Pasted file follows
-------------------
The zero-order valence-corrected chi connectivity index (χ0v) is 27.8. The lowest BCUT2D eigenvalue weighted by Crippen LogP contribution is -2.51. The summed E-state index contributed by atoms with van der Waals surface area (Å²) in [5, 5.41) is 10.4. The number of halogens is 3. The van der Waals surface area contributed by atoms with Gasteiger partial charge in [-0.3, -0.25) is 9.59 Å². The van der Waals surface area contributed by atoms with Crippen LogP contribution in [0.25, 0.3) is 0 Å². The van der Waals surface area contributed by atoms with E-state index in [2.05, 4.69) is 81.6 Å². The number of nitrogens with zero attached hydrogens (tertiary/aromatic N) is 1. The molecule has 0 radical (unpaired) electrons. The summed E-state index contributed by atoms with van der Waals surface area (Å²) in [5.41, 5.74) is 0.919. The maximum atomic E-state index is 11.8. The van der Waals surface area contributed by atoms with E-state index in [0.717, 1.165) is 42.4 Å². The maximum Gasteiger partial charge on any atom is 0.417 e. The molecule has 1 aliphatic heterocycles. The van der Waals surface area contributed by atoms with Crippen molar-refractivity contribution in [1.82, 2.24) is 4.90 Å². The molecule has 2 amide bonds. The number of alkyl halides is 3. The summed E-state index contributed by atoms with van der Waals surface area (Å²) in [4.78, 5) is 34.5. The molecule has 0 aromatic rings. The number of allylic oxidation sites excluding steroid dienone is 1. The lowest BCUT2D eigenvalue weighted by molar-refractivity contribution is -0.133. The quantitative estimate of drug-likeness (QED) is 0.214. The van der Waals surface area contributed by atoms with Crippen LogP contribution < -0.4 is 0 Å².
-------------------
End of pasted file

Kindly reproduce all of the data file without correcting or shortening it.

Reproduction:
The zero-order valence-corrected chi connectivity index (χ0v) is 27.8. The lowest BCUT2D eigenvalue weighted by Crippen LogP contribution is -2.51. The summed E-state index contributed by atoms with van der Waals surface area (Å²) in [5, 5.41) is 10.4. The number of halogens is 3. The van der Waals surface area contributed by atoms with Gasteiger partial charge in [-0.3, -0.25) is 9.59 Å². The van der Waals surface area contributed by atoms with Crippen LogP contribution in [0.25, 0.3) is 0 Å². The van der Waals surface area contributed by atoms with E-state index in [2.05, 4.69) is 81.6 Å². The number of nitrogens with zero attached hydrogens (tertiary/aromatic N) is 1. The molecule has 0 radical (unpaired) electrons. The summed E-state index contributed by atoms with van der Waals surface area (Å²) in [5.41, 5.74) is 0.919. The maximum atomic E-state index is 11.8. The van der Waals surface area contributed by atoms with E-state index in [0.717, 1.165) is 42.4 Å². The maximum Gasteiger partial charge on any atom is 0.417 e. The molecule has 1 aliphatic heterocycles. The van der Waals surface area contributed by atoms with Crippen molar-refractivity contribution in [1.82, 2.24) is 4.90 Å². The molecule has 2 amide bonds. The number of alkyl halides is 3. The summed E-state index contributed by atoms with van der Waals surface area (Å²) in [4.78, 5) is 34.5. The molecule has 0 aromatic rings. The number of allylic oxidation sites excluding steroid dienone is 1. The lowest BCUT2D eigenvalue weighted by molar-refractivity contribution is -0.133. The quantitative estimate of drug-likeness (QED) is 0.214. The van der Waals surface area contributed by atoms with Crippen LogP contribution < -0.4 is 0 Å².